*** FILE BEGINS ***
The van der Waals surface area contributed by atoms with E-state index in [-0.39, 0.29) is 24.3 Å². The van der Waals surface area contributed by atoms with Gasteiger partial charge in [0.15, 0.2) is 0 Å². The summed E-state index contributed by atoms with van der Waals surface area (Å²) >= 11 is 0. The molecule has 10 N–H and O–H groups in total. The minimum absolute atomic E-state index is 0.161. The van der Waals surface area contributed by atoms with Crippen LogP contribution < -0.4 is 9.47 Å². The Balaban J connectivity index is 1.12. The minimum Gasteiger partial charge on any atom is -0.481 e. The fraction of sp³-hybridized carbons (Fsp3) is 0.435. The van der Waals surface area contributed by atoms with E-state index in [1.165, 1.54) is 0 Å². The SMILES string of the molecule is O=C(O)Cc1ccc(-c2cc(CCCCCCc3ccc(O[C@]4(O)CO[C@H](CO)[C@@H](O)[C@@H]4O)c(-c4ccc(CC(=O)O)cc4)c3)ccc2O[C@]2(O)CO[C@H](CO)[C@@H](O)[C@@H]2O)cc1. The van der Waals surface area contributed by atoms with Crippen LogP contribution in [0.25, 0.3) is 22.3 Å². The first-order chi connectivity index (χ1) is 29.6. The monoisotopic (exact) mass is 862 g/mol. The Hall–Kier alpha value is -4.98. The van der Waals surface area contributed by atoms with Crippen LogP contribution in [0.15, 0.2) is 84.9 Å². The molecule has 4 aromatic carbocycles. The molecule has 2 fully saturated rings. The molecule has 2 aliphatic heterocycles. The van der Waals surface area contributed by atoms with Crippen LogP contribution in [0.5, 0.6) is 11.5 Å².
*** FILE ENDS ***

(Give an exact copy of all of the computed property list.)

The van der Waals surface area contributed by atoms with E-state index in [-0.39, 0.29) is 24.3 Å². The van der Waals surface area contributed by atoms with Gasteiger partial charge in [0.15, 0.2) is 0 Å². The summed E-state index contributed by atoms with van der Waals surface area (Å²) >= 11 is 0. The molecule has 10 N–H and O–H groups in total. The minimum absolute atomic E-state index is 0.161. The van der Waals surface area contributed by atoms with Crippen LogP contribution < -0.4 is 9.47 Å². The Balaban J connectivity index is 1.12. The minimum Gasteiger partial charge on any atom is -0.481 e. The fraction of sp³-hybridized carbons (Fsp3) is 0.435. The van der Waals surface area contributed by atoms with E-state index in [1.165, 1.54) is 0 Å². The SMILES string of the molecule is O=C(O)Cc1ccc(-c2cc(CCCCCCc3ccc(O[C@]4(O)CO[C@H](CO)[C@@H](O)[C@@H]4O)c(-c4ccc(CC(=O)O)cc4)c3)ccc2O[C@]2(O)CO[C@H](CO)[C@@H](O)[C@@H]2O)cc1. The van der Waals surface area contributed by atoms with Crippen LogP contribution in [0.25, 0.3) is 22.3 Å². The first-order chi connectivity index (χ1) is 29.6. The monoisotopic (exact) mass is 862 g/mol. The Hall–Kier alpha value is -4.98. The van der Waals surface area contributed by atoms with Crippen LogP contribution in [0.15, 0.2) is 84.9 Å². The molecule has 4 aromatic carbocycles. The molecule has 2 fully saturated rings. The molecule has 2 aliphatic heterocycles. The van der Waals surface area contributed by atoms with Crippen LogP contribution in [0.5, 0.6) is 11.5 Å².